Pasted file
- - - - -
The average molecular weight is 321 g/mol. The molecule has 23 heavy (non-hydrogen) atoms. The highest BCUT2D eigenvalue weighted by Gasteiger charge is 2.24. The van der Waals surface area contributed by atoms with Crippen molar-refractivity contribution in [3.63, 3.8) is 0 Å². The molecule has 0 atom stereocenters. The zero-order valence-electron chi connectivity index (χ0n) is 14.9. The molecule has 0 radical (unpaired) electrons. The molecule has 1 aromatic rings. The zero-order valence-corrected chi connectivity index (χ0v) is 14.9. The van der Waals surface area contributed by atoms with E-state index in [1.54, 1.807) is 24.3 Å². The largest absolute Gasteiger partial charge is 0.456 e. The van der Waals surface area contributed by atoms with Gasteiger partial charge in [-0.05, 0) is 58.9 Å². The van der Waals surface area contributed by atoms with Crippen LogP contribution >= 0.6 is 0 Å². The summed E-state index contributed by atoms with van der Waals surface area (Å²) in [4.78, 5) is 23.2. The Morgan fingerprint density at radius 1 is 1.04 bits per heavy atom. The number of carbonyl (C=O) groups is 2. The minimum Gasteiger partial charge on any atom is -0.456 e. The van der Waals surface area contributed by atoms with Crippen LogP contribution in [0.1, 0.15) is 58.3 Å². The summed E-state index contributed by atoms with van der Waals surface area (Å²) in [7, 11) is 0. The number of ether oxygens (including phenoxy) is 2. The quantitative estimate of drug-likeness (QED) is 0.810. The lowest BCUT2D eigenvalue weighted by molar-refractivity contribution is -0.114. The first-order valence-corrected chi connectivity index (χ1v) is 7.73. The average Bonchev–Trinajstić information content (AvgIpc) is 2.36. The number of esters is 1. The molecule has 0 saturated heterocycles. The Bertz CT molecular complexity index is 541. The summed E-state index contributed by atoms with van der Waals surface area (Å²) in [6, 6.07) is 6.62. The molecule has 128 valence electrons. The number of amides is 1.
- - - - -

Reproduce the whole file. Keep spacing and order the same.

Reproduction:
The average molecular weight is 321 g/mol. The molecule has 23 heavy (non-hydrogen) atoms. The highest BCUT2D eigenvalue weighted by Gasteiger charge is 2.24. The van der Waals surface area contributed by atoms with Crippen molar-refractivity contribution in [3.63, 3.8) is 0 Å². The molecule has 0 atom stereocenters. The zero-order valence-electron chi connectivity index (χ0n) is 14.9. The molecule has 0 radical (unpaired) electrons. The molecule has 1 aromatic rings. The zero-order valence-corrected chi connectivity index (χ0v) is 14.9. The van der Waals surface area contributed by atoms with E-state index in [1.54, 1.807) is 24.3 Å². The largest absolute Gasteiger partial charge is 0.456 e. The van der Waals surface area contributed by atoms with Gasteiger partial charge in [-0.05, 0) is 58.9 Å². The van der Waals surface area contributed by atoms with Crippen LogP contribution >= 0.6 is 0 Å². The summed E-state index contributed by atoms with van der Waals surface area (Å²) in [4.78, 5) is 23.2. The Morgan fingerprint density at radius 1 is 1.04 bits per heavy atom. The number of carbonyl (C=O) groups is 2. The minimum Gasteiger partial charge on any atom is -0.456 e. The van der Waals surface area contributed by atoms with Crippen LogP contribution in [0.1, 0.15) is 58.3 Å². The summed E-state index contributed by atoms with van der Waals surface area (Å²) in [7, 11) is 0. The number of ether oxygens (including phenoxy) is 2. The quantitative estimate of drug-likeness (QED) is 0.810. The lowest BCUT2D eigenvalue weighted by molar-refractivity contribution is -0.114. The first-order valence-corrected chi connectivity index (χ1v) is 7.73. The average Bonchev–Trinajstić information content (AvgIpc) is 2.36. The number of esters is 1. The molecule has 0 saturated heterocycles. The Bertz CT molecular complexity index is 541. The summed E-state index contributed by atoms with van der Waals surface area (Å²) in [6, 6.07) is 6.62. The molecule has 128 valence electrons. The number of amides is 1.